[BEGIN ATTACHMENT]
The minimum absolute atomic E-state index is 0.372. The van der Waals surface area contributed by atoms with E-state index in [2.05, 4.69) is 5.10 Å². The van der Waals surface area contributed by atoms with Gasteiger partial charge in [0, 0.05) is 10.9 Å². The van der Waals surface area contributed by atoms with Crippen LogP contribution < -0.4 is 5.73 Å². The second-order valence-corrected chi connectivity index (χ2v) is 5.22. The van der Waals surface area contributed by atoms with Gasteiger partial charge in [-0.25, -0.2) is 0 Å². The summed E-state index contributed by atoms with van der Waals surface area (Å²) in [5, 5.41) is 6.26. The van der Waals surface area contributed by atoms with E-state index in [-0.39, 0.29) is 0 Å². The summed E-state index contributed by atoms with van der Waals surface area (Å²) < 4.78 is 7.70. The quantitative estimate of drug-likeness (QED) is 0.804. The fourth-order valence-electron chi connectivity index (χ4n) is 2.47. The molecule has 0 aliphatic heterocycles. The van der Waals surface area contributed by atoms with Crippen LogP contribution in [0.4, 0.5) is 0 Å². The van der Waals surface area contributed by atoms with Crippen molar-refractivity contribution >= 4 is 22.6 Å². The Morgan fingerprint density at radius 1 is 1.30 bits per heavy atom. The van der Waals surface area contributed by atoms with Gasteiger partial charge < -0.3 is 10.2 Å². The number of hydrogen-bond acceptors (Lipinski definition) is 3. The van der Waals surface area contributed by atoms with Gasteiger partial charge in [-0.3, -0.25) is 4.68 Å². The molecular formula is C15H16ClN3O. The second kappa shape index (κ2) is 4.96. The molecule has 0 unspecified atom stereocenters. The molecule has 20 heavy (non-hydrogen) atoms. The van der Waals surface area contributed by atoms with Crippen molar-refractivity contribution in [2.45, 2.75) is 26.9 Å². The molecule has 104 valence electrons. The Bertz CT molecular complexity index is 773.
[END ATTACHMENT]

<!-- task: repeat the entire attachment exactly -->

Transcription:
The minimum absolute atomic E-state index is 0.372. The van der Waals surface area contributed by atoms with E-state index in [2.05, 4.69) is 5.10 Å². The van der Waals surface area contributed by atoms with Gasteiger partial charge in [0, 0.05) is 10.9 Å². The van der Waals surface area contributed by atoms with Crippen LogP contribution < -0.4 is 5.73 Å². The second-order valence-corrected chi connectivity index (χ2v) is 5.22. The van der Waals surface area contributed by atoms with Gasteiger partial charge in [-0.25, -0.2) is 0 Å². The summed E-state index contributed by atoms with van der Waals surface area (Å²) in [5, 5.41) is 6.26. The van der Waals surface area contributed by atoms with E-state index in [-0.39, 0.29) is 0 Å². The summed E-state index contributed by atoms with van der Waals surface area (Å²) < 4.78 is 7.70. The quantitative estimate of drug-likeness (QED) is 0.804. The fourth-order valence-electron chi connectivity index (χ4n) is 2.47. The molecule has 0 aliphatic heterocycles. The van der Waals surface area contributed by atoms with Crippen LogP contribution in [0.4, 0.5) is 0 Å². The van der Waals surface area contributed by atoms with Crippen molar-refractivity contribution >= 4 is 22.6 Å². The Morgan fingerprint density at radius 1 is 1.30 bits per heavy atom. The van der Waals surface area contributed by atoms with Gasteiger partial charge < -0.3 is 10.2 Å². The number of hydrogen-bond acceptors (Lipinski definition) is 3. The van der Waals surface area contributed by atoms with Gasteiger partial charge in [-0.3, -0.25) is 4.68 Å². The molecular formula is C15H16ClN3O. The second kappa shape index (κ2) is 4.96. The molecule has 0 unspecified atom stereocenters. The molecule has 20 heavy (non-hydrogen) atoms. The van der Waals surface area contributed by atoms with Crippen molar-refractivity contribution in [2.45, 2.75) is 26.9 Å². The molecule has 104 valence electrons. The Bertz CT molecular complexity index is 773.